“If I was a large pension fund, I would see no reason to invest in a pooled fund. They are more expensive and less flexible.” When this is the opinion of a global investment consultant, it is little wonder that the pooled fund market continues to be the domain of small pension schemes Europe-wide.
This negativity has not deterred the fund management industry though, which comes as some relief. The past year has seen an influx of European and US fund managers setting up institutional funds and introducing institutional classes of shares to existing funds in a bid to attract more pension fund interest in pooled fund structures – and they are not just going for the small schemes either.
According to Irish lawyers Dillon Eustace, around 50% of funds established in Dublin are now aimed at the institutional market. Luxembourg funds are enjoying a steady inflow of institutional money, increasing levels of which are being sourced from the Belgian pension fund market, which has been given a new lease of life since limitations on mutual fund investing were overruled. Previously Belgian investors had been limited in their choice of funds, namely BEVEKs, the Belgian equivalent of French SICAVs, largely down to the fact that the custody assets had to be domiciled in Belgium. Since that rule no longer exists, schemes have been busy examining the alternatives.
And in Switzerland, the eight-strong KGAST set of investment funds now account for 10% of the Sfr40bn (E25bn) Swiss pension fund market. According to Watson Wyatt figures, KGAST funds had a 20% average growth last year, though in many consultants’ opinions they are not the sort of funds which should be used by larger pension schemes. And this is a philosophy common across Europe – segregated belongs to the big players, small funds should stick with pooled.
“It’s a typical product which should be destined for small funds,” says Gio Puglia at Watson Wyatt in Zurich of the KGAST, though he admits: “They are good for tactical asset allocation, for easier asset switching.”
Much of KGAST growth has been down to an influx of smaller schemes carving off the investment side of their fund but keeping on their insurance companies for the risk coverage. On a parallel with this movement, the investment foundations have res-ponded and are now differentiating themselves by altering their risk profiles to attract more business. “Pension funds can now choose one which suits their asset allocation,” he say.
Fund managers such as JP Morgan, Barings, MFS, Schroders to name but a few have introduced institutional classes of share, and will invariably reduce the fees as the mandate size increases to make the costs more attractive to all sizes of pension funds. A common view is that pooled funds would actually attract greater market share of the institutional marketplace if they were more flexible on their fees, as many believe this is a key deterrent for the larger funds.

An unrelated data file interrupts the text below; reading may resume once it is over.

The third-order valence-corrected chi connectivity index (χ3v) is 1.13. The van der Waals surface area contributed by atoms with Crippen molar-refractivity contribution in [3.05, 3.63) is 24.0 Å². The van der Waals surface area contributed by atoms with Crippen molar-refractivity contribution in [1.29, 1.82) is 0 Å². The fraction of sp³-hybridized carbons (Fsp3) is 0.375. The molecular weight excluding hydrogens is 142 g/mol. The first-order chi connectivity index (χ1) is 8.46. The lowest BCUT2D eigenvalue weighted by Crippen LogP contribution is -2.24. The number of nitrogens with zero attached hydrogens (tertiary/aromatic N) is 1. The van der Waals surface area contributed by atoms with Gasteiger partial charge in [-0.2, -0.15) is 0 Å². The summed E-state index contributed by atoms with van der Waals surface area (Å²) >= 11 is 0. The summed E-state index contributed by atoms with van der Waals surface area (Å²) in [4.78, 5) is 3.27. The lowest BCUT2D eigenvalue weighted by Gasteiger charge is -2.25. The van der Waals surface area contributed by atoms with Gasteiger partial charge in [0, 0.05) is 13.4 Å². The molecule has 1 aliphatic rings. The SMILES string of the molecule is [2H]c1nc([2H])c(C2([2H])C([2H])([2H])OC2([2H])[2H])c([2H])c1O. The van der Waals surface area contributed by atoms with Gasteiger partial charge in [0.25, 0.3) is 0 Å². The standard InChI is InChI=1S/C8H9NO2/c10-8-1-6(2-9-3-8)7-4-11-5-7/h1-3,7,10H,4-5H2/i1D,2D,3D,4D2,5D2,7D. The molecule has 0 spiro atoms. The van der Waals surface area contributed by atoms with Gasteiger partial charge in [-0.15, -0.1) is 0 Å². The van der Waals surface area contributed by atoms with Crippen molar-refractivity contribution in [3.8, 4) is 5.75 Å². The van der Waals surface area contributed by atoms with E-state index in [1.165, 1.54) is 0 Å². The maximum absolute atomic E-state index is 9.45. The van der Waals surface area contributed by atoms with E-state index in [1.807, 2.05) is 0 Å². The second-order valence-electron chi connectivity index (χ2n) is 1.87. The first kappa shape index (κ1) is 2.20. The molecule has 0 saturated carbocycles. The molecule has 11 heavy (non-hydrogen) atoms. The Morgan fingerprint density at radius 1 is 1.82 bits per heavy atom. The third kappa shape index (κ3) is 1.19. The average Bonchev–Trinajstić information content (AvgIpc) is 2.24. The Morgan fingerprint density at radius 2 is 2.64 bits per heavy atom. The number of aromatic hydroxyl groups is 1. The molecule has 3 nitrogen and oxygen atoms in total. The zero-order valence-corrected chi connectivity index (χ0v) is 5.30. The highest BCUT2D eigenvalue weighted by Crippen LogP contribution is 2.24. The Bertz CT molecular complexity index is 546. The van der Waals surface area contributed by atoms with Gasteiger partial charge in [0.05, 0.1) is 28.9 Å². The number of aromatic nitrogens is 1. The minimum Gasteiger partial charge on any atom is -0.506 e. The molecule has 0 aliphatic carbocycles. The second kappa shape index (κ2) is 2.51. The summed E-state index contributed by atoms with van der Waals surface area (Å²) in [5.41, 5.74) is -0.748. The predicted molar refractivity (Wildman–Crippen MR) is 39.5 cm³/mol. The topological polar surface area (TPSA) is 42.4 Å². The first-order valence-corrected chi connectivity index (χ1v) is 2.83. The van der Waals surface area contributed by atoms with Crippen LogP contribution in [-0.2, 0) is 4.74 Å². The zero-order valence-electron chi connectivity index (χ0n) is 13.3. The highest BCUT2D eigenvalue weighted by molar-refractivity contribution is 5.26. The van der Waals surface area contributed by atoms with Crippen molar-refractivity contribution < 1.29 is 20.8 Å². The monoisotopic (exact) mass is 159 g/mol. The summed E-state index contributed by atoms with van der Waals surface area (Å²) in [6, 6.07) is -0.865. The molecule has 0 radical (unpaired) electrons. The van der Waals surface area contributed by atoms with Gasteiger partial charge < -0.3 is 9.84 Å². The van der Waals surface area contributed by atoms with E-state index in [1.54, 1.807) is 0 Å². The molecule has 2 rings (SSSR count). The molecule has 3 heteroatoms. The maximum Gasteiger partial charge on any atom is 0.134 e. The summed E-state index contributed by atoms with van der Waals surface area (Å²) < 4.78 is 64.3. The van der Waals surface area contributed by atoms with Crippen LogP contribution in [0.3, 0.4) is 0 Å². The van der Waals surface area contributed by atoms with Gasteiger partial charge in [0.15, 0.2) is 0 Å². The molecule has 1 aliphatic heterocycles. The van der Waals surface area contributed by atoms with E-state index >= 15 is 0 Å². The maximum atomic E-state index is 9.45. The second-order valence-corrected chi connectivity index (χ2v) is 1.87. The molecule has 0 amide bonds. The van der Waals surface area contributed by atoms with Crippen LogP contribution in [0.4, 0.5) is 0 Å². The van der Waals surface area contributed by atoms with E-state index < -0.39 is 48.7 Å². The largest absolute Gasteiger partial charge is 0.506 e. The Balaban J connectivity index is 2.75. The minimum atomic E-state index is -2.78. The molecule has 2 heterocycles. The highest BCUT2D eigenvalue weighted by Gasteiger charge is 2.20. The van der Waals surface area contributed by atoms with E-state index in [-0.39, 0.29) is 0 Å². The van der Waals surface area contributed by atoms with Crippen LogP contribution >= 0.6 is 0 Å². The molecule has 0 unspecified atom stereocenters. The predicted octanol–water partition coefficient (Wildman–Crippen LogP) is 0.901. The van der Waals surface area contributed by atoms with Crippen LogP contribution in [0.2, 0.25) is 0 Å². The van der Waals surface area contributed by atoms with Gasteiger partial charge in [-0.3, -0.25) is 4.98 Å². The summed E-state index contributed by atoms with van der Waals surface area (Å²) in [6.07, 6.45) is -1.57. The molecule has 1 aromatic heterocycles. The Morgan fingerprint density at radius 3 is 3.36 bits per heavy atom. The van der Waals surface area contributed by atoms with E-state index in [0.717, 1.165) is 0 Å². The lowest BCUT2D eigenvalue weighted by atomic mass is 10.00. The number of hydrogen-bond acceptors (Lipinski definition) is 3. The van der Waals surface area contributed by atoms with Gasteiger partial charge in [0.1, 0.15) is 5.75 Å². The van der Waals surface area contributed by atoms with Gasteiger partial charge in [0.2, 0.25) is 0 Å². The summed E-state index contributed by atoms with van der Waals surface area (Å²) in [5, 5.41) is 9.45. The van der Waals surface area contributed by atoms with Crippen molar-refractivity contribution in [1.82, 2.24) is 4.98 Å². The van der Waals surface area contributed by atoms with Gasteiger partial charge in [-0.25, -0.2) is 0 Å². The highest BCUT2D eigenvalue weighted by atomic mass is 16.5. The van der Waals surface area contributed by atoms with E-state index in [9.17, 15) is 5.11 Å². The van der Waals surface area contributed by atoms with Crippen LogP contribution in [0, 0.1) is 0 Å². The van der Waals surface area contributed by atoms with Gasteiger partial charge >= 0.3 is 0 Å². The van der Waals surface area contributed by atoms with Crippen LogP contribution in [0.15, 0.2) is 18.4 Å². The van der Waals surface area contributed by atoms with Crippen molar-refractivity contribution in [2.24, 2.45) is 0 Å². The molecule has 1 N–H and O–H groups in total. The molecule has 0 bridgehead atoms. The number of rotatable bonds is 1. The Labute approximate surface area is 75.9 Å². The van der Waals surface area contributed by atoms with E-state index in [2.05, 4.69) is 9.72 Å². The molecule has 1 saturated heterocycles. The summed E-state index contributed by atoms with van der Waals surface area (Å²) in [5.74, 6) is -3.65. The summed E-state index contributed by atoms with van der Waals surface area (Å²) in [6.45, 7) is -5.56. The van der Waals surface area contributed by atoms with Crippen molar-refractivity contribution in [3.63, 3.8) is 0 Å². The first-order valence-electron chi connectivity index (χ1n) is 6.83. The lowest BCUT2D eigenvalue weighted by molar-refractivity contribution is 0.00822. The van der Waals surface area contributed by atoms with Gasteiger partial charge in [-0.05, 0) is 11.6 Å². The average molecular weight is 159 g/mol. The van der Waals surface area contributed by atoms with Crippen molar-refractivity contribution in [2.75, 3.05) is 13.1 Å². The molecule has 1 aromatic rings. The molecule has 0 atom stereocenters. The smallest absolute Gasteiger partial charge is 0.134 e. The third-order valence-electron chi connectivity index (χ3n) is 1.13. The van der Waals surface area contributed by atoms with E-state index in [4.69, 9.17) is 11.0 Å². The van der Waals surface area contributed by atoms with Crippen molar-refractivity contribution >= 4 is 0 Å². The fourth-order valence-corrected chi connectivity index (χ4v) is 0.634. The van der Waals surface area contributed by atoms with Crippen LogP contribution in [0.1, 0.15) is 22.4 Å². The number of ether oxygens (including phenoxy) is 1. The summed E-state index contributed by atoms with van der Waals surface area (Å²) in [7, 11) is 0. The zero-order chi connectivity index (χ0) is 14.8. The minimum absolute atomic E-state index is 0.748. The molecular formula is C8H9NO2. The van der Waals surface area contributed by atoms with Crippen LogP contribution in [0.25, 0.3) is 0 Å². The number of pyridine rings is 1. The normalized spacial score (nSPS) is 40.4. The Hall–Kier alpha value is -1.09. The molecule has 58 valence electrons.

Many fund managers, however will refuse to negotiate their fee levels if the performance is good enough to keep attracting smaller investors. “Fees are the only stickler on the pooled funds side,” admits Ryan Pollock at Investeq Guinness Flight in London. Investeq which has had substantial success in South Africa is now readying itself for a strong institutional marketing push into Europe, and is an example of a manager who will not negotiate on fees. “We have outstripped the competition in South_Africa by 8% over the past year,” reasons Pollock. It is not yet clear whether this philosophy will be rolled out into the European market, but as Roland Franz at Vontobel in Zurich concurs, at the end of the day, the push for a more attractive fee structure needs to come from the investors themselves. “If institutions put on more pressure then prices will come down,” he says.
But Watson’s Puglia is not alone in his scepticism of the extent to which a different pricing structure is going to attract the upper end of the market. “You have to see if they are competitive with segregated mandates,” he points out. “And more often than not they aren’t.”
However, with so many asset manager’s returning disappointing results of late, particularly in the UK market, one could say that the competitive advantage of segregated accounts is somewhat less than it used to be. The emergence of multi manager fund structures has been largely down to the downfall of balanced management in the UK and the needs of pension funds to get more out of their investments (See pages 53). And their success not only in the UK market but on the continent puts pay to any claims of total superiority on the part of segregated management – multi manager fund providers have proved that pooled funds can take on separate accounts – and win.